Governor Signs Laura’s Law, Increases Dwi Penalties

Governor Signs Laura’s Law, Increases Dwi Penalties

in Drunk Driving, on

We meant to continue our discussion of the death penalty bill, but we saw this announcement and thought it deserved immediate attention: North Carolina’s governor was scheduled to sign Laura’s Law this morning. The law will dramatically increase the penalties for drunk driving offenses.

Laura’s Law is, of course, named for the 17-year-old who was killed by a drunk driver in July 2010. The driver had three previous DWIs at the time of the crash. The teen’s death motivated her family to lobby lawmakers hard. Tougher DWI laws, they said, could have saved their daughter’s life.

Under the law, which goes into effect on December 1 of this year, repeat offenders will face 12 to 36 months in jail and up to a $10,000 fine. They will also be required to wear a “continuous alcohol monitoring system” — commonly referred to as an ankle bracelet — for a minimum of four months. The ankle bracelet is also required for individuals charged under the new law who are out on bail. Finally, the bill adds a $100 court fee for these offenders.

As we noted in our April 26 post, the General Assembly has addressed driving while intoxicated and driving while impaired in a number of bills. One was presented to the governor earlier this week.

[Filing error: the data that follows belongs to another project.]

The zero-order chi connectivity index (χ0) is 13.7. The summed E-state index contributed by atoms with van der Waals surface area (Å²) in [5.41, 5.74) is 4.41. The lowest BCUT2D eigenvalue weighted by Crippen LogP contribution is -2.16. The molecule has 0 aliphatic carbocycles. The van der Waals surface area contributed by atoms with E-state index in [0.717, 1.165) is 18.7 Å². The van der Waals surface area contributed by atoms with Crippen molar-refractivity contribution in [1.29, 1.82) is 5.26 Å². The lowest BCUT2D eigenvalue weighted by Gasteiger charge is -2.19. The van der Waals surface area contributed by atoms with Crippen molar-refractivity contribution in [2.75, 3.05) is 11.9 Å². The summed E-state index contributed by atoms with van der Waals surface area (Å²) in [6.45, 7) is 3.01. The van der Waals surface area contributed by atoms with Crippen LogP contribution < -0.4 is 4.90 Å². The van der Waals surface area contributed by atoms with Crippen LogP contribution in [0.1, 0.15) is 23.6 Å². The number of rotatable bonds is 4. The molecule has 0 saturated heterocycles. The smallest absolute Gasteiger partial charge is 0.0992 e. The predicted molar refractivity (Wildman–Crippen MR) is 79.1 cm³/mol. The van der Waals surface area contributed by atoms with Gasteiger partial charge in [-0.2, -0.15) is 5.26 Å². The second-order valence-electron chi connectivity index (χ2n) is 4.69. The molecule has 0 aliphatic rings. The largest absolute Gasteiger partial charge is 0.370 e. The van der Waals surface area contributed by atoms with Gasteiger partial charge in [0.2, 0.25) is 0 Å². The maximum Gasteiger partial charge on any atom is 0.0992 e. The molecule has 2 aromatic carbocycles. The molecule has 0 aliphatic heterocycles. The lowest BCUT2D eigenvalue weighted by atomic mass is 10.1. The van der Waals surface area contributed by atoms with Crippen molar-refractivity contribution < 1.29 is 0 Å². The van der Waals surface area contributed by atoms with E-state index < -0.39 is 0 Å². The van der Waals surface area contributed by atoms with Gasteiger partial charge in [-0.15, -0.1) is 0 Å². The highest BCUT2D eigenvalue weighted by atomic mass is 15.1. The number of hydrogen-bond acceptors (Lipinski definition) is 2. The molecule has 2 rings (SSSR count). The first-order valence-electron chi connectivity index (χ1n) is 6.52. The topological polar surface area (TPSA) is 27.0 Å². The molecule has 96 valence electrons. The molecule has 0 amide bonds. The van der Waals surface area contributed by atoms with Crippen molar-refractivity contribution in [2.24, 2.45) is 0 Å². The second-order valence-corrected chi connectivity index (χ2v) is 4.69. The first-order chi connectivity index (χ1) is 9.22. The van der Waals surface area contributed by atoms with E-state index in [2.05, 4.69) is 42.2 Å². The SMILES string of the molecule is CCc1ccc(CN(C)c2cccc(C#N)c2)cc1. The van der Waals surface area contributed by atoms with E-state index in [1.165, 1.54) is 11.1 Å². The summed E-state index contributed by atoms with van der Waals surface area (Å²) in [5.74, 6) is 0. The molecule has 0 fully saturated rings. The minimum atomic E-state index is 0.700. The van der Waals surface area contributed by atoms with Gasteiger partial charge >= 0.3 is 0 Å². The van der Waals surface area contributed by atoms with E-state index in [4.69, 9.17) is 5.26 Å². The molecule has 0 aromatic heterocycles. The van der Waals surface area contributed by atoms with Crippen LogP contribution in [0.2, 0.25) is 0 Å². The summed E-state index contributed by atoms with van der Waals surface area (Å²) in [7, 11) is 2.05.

House Bill 761 contains several provisions. First, it will make tampering with an ignition interlock device a class 1 misdemeanor. The bill also allows the Department of Motor Vehicles to request criminal background checks on individuals who are applying for reinstatement, following revocation, of their driver’s license.

Earlier this month, the governor signed Senate Bill 16, expanding the scope of the implied-consent law to include misdemeanor death by vehicle offenses. Drivers may refuse any test under the implied consent law, but their license will be revoked for at least a year.

Sources:

WCNC.com (Charlotte, NC), “Mothers fight becomes reality with signing of Lauras Law,” 06/23/2011

North Carolina General Assembly, www.ncga.state.nc.us